Dust storm across the central Patagonia. Today’s Image of the Day from NASA Earth Observatory features a dust storm across the central Patagonia Desert.
According to NASA, northwesterly winds routinely blow down the eastern side of the Andes Mountains and stir up dust from Argentina’s Lake Colhué Huapi, making it the largest and most active source of dust storms in the region.
While dust storms are common here, scientists are only beginning to track them rigorously and research the role they play in the regional environment. Colhué Huapi dust likely affects the region in several ways, explained NASA remote sensing scientist Santiago Gassó.
By analyzing satellite and surface weather data from the past five decades. mNorth America is a continent entirely within the Northern Hemisphere and almost all within the Western Hemisphere. It can also be described as the northern subcontinent of the Americas. It is bordered to the north by the Arctic Ocean, to the east by the Atlantic Ocean, to the southeast by South America and the Caribbean Sea, and to the west and south by the Pacific Ocean. Because it is on the North American Tectonic Plate, Greenland is included as part of North America geographically. North America covers an area of about 24,709,000 square kilometers (9,540,000 square miles), about 16.5% of the Earth’s land area and about 4.8% of its total surface. North America is the third-largest continent by area, following Asia and Africa, and the fourth by population after Asia, Africa, and Europe. In 2013, its population was estimated at nearly 579 million people in 23 independent states, or about 7.5% of the world’s population.des, Gassó found that dust storms peak in this region during the summer, but that wintertime events are also common. According to the analysis, there are usually 15 to 30 moderate to large dust storms each year. Gassó reports that there has also been steady increase in the number of dusty days observed since the 1970s.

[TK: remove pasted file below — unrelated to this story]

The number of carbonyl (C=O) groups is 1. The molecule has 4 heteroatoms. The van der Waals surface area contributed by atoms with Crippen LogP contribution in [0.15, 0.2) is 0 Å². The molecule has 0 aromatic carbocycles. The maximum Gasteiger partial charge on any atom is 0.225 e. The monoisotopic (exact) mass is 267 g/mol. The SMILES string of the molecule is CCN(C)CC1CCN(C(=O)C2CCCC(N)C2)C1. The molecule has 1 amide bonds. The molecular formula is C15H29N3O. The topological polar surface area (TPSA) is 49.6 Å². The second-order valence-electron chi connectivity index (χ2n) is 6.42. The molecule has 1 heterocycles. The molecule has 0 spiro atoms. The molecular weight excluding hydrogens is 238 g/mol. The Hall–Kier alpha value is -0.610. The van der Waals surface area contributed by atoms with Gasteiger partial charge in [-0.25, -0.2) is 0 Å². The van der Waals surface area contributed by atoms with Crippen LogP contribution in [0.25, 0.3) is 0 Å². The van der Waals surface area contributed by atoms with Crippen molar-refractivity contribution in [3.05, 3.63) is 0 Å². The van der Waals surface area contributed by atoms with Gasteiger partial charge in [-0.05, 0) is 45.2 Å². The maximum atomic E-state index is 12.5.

“Events like these are a reminder that dust activity is not just a warm weather phenomenon. It can happen in cold places, too. You just need loose soil, limited moisture, and winds.”
The image was captured on May 24, 2021 by the Operational Land Imager (OLI) on Landsat 8.
Image Credit: NASA Earth Observatory